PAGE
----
Embracing Change

Human beings are notorious for resisting change.  We hate it… fear it… we’ll expend more energy fighting it than it would take to accept it and move on.  My run this morning reminded me, though, of how awesome change can be.  This was my Sunday long run, 9 miles along the Arkansas River trail.  For those unfamiliar, the river trail is a 14 mile loop between downtown Little Rock and West Little Rock that parallels the Arkansas River on both sides.  Until a few years ago, the two sides we connected downtown, but not on the other end.  Building a running/cycling bridge across the river was impractical and expensive.  Then the local government leaders came up with the idea of adding a foot bridge across the top of an existing dam.  Local lore says that, despite mounting opposition and concerns about cost, the gentleman leading the effort exclaimed in a meeting, “We’re going to build that dam bridge!”  He insists he meant the bridge on top of the dam, and not the expletive kind.  The name stuck, and so did the idea.  Almost 8 years after it was completed, the Big Dam Bridge has spawned a Century cycling event, countless road races, and led to Little Rock being named one of the top 10 outdoor cities in America.  What does all that tell us about change?


Change is inevitable.  We are changing continually, from the day we’re born until we take our last breath.  You can fight it, or work with it.  For some undefined amount of time, changes are mostly positive.  We’re growing, getting stronger, learning more; then things start to stagnate.  At some point, often without us realizing it, the change curve reaches its apex and starts back down.  Muscles degrade, energy starts to wane, we stop taking in more information than we dispose of.  It’s as true for cities as it is for people.  Little Rock expanded west, and the population center moved with it.  City fathers could ignore the trend, or work with it.  A cycling trail that led people back into downtown became part of an effort to revitalize the Rivermarket area.  That effort continues today with new restaurants, loft apartments, and new entertainment venues.  For individuals, exercise and healthier eating can slow the aging process and add to quality of life.  Remember, you’re going to change one way or another.  Make it positive.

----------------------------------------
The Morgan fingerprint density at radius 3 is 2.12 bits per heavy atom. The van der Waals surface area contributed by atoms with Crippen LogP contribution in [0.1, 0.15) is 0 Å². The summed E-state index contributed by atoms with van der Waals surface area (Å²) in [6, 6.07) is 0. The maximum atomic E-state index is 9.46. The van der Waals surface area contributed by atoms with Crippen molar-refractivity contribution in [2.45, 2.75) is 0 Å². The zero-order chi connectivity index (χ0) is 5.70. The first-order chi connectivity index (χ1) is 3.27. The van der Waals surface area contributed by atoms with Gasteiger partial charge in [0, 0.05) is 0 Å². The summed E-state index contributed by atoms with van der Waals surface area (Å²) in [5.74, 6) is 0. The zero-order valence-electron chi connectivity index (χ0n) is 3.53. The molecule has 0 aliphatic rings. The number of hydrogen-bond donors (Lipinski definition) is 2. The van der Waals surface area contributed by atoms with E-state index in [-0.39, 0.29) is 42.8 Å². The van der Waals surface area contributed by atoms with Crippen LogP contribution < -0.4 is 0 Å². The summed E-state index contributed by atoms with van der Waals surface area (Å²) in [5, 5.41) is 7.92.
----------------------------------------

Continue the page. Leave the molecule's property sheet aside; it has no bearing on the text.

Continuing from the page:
Change is disruptive.  Despite the positive results for Little Rock, there were some bumps along the way.  After the bridge was complete, roads around the area were clogged with joggers and cyclists.  Parking became a huge issue.  The once quiet boat launch near the trail became a busy parking lot crammed with cars sporting bike racks.  Needless to say, local residents and boat owners were not pleased, and everyone had to adjust to the new reality.  Personal change is like that, too.  If you’re going to change your eating habits, or ramp up your fitness routine, it’s going to be disruptive.  It might mean less sleep, or less television, or different food in the fridge (even getting rid of those temptations you just can’t resist).  Don’t let change lead to despair.  Stick it out, and the results will be well worth it.  Eventually the change will lead to more energy and smaller pants sizes.  Which leads to…

Change fuels growth.  After the trail fueled a surge in walking, running, and cycling, new bike shops opened.  New running stores started.  New sporting goods stores.  Healthier restaurants.  Additional trails, new construction, new city-wide events.  While it might be a stretch to say that all of these things happened as a direct result of the Big Dam Bridge, they did all feed off of each other.  The same is true for people.  Positive change fuels more change.  Conquering a 10K gives enough confidence to try a half marathon.  Cycling a little farther every week helps you believe you can also tackle new challenges at home, at work… you name it.  In many ways, we are what we believe.  If we believe we can change, we can.  Believe you’re stuck where you are, and… well, you get the picture.  So, go ahead… embrace the change.


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